A private eye escapes his past to run a gas station in a small town, but his past catches up with him. Now he must return to the big city world of danger, corruption, double crosses and duplicitous dames.
Johnny Farrell is a gambling cheat who turns straight to work for an unsettling casino owner Ballin Mundson. But things take a turn for Johnny as his alluring ex-lover appears as Mundson's wife, and Mundson's machinations begin to unravel.
Two professional killers invade a small town and kill a gas station attendant, "the Swede," who's expecting them. Insurance investigator Reardon pursues the case against the orders of his boss, who considers it trivial. Weaving together threads of the Swede's life, Reardon uncovers a complex tale of treachery and crime, all linked with gorgeous, mysterious Kitty Collins. Written by
Rod Crawford <firstname.lastname@example.org>
In the jail house scene, Charleston (Vince Barnett) tells The Swede (Burt Lancaster) of his love for the stars. As he looks out the window, he says that he says he sees Orion and a prominent star, Betelgeuse. He says that Orion is the "Great Bear" and that Betelgeuse is the "brightest star in the sky." Orion is actually The Hunter. Ursa Major (containing the Big Dipper) is the Great Bear. Betelgeuse, while quite bright, is actually the 9th brightest star. See more »
[after Reardon has wrapped up the investigation, Kenyon congratulates him]
Owing to your splendid efforts the basic rate of The Atlantic Casualty Company - as of 1947 - will probably drop one-tenth of a cent.
[he shakes Reardon's hand]
Congratulations, Mr. Reardon.
I'd rather have a night's sleep.
Why don't you take a good rest. I must say you've earned it.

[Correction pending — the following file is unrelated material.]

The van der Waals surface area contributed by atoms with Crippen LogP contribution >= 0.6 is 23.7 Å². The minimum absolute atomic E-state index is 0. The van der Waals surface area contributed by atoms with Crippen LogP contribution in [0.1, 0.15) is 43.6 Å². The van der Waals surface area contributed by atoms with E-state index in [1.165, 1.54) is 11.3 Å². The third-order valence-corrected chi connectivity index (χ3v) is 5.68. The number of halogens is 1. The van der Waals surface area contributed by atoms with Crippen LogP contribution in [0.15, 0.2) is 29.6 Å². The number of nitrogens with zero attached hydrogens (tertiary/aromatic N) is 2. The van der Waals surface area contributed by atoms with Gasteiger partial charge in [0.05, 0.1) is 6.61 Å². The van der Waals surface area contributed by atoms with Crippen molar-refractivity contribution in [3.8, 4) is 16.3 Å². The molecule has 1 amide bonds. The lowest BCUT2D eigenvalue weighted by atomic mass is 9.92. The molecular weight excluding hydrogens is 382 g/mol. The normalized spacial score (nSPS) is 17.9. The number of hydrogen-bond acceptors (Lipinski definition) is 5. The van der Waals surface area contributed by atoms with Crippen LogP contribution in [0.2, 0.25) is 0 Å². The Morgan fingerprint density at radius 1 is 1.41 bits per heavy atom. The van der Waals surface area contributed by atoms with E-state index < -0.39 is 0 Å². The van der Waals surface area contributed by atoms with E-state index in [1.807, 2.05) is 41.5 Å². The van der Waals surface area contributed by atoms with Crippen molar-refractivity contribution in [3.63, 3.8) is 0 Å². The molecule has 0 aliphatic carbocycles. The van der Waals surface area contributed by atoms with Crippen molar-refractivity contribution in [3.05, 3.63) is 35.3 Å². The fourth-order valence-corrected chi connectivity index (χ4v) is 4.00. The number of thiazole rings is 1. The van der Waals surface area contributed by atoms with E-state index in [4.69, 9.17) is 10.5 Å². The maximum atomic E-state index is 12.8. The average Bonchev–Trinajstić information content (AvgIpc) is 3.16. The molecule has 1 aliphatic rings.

[Reardon starts to leave]
This is Friday... don't come in 'til Monday.
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"It's a really a good yarn." That's what President Ronald Regan said about Tom Clancy's book "The Hunt for Red October". The same thing can be said about this movie. It's like a big yarn. And in the end you're still not quite sure who screwed who. Two men walks in to a diner. It becomes clear that what they're after isn't eggs and bacon but a man. A man named Swede. Swede has done something. A long time ago and now it's catching up to him.
Ernest Hemingway's "The Killers" is a good film noir. It's based on a short story and the only connection between it and this movie is the opening scene. The rest is written by various other writers. The film was entertaining. Drawn out at times but entertaining none the same. Humor combined with drama like the dialogue in the opening scene makes you think about it later on and it doesn't just leave your mind three minutes later.
The gritty film noir style and filming is quite clear in this movie. Especially in the opening scene which remains as my favorite part in the film. The use of shadow and light is wonderful. As for the rest of the movie, it was good and even a bit thrilling at times. This is definitely recommended to people who like good film noir.
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